A brain CT scan highlighted an hypointense, round formation, with regular margins, in left frontoparietal area. Therefore the patient was admitted at Neurosurgery Unit of our institute. The patient was apyretic. Laboratory findings showed 9500/mm3 WBC (71% Neutrophils, 18.4% Lymphocytes), VES 4 mm/h, CRP (C Reactive Protein) 6.39 mg/dL, Procalcitonin 0.45 ng/dL. The blood and urine cultures were negative. Except for the high levels of CSF proteins and slightly elevated cell count, the lumbar puncture was in a normal range.
Total body CT scan ruled out the presence of neoplastic lesions or other abscess foci but showed a vast cavity in right lung apex opening in the right superior lobe bronchus, as for a previous tubercular infection. Cultures from Broncho-Alveolar Lavage and direct Ziehl- Neelsen staining excluded the presence of Koch bacilli or other bacterial strains. Quantiferon test ruled out a latent TB infection. An echocardiogram and X-Ray dental panoramic scan also excluded respectively bacterial endocarditis or odontogenic infections. No evidences of HIV or other immunodepressive condition were observed at laboratory tests.
A T1w, T2w, PWI, DWI and Gadolinium enhanced brain MRI scan was performed and confirmed the presence of a round lesion with a thin and uniform hyperintense periferic ring in Gadolinium enhanced sequences, and by restricted signal in DWI with diameter of 33 mm 48 mm, located in the frontoparietal white matter right below the rolandic and postrolandic cortical areas (Figure 1).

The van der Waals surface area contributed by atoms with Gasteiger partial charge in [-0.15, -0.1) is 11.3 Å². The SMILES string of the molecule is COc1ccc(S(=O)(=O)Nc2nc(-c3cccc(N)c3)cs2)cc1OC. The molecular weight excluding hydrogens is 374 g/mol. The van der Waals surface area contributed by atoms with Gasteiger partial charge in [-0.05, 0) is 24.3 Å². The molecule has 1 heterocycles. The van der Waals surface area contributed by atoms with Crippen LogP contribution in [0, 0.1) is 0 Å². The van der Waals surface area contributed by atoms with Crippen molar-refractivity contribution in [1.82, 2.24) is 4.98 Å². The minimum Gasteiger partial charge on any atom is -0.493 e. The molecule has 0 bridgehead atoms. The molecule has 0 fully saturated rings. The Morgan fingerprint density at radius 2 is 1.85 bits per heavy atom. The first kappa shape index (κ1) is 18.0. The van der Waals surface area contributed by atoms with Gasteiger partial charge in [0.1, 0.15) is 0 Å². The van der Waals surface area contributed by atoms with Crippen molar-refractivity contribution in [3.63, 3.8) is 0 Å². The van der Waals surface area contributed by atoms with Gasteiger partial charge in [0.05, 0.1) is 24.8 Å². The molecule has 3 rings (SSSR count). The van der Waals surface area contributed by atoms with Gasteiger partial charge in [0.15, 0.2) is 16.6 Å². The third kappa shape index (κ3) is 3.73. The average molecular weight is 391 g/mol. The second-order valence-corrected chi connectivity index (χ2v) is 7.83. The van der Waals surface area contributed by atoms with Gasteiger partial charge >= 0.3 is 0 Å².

A conservative strategy with a wide range antibiotic therapy with intravenous Vancomycin 2 gr per day, intravenous Meropenem 2 gr three times per day and after 15 days a brain MRI scan was repeated and confirmed the same findings without relevant modifications of the lesion. Right hemiparesis improved but did not resolve; for the proven drug resistance, for the dimensions greater than 2.5 cm, for the localization in the eloquent cortex and the persistence of the motor disturbances, the patient was operated on with a minimally invasive approach which consisted in mini craniotomy (1.5 cm 1.5 cm), stereotactic incision and evacuation of brain abscess (Figure 2). The purulent content of the cyst was sent to routine microbiologic cultures and then repeated two times for the surprising results: cultures returned a Bacillus Simplex, an extremely uncommon strain in human infectious diseases, for the first time described as responsible of brain abscesses.
A postoperative antibiotic therapy with Meropenem 2 gr three times per day was mantained for 30 days. On seventh postoperative day blood examination showed no blood count abnormalities and a dramatic CRP and Procalcitonin improvement (down to 2.9 mg/dL and 0.085 ng/dL respectively). A 20 postoperative days brain MRI scan ruled out the presence of recurrent or residual brain abscess (Figure 3). The preoperative motor deficit gradually recovered in 30-40 days, and patient could turn back to his common daily activities and employment.
The Bacillus Simplex is a strain of Bacillus bacteria that presents a variable gram reaction; two “biovar” of B. Simplex, denominated Biovar 1 and Biovar 2, which differentiate by sugar fermentation, have been classificated.